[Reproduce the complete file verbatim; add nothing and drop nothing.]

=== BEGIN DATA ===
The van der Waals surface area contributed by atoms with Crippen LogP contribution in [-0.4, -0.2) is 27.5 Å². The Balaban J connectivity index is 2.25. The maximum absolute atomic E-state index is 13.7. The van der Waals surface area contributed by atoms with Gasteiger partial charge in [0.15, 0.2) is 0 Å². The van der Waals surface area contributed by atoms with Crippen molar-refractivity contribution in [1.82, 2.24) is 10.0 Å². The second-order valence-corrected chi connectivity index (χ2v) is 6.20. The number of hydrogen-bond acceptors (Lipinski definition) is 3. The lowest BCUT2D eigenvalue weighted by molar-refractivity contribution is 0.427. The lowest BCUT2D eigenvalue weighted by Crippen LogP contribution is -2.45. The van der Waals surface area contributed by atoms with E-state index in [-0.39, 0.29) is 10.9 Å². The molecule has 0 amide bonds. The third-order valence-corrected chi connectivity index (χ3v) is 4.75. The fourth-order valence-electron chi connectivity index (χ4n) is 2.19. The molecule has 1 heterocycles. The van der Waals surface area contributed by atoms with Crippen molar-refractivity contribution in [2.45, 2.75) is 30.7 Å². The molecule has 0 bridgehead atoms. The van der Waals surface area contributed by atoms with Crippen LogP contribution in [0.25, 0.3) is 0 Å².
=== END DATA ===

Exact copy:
The van der Waals surface area contributed by atoms with Crippen LogP contribution in [-0.4, -0.2) is 27.5 Å². The Balaban J connectivity index is 2.25. The maximum absolute atomic E-state index is 13.7. The van der Waals surface area contributed by atoms with Gasteiger partial charge in [0.15, 0.2) is 0 Å². The van der Waals surface area contributed by atoms with Crippen molar-refractivity contribution in [1.82, 2.24) is 10.0 Å². The second-order valence-corrected chi connectivity index (χ2v) is 6.20. The number of hydrogen-bond acceptors (Lipinski definition) is 3. The lowest BCUT2D eigenvalue weighted by molar-refractivity contribution is 0.427. The lowest BCUT2D eigenvalue weighted by Crippen LogP contribution is -2.45. The van der Waals surface area contributed by atoms with E-state index in [-0.39, 0.29) is 10.9 Å². The molecule has 0 amide bonds. The third-order valence-corrected chi connectivity index (χ3v) is 4.75. The fourth-order valence-electron chi connectivity index (χ4n) is 2.19. The molecule has 1 heterocycles. The van der Waals surface area contributed by atoms with Crippen molar-refractivity contribution in [2.45, 2.75) is 30.7 Å². The molecule has 0 bridgehead atoms. The van der Waals surface area contributed by atoms with Crippen LogP contribution in [0.25, 0.3) is 0 Å².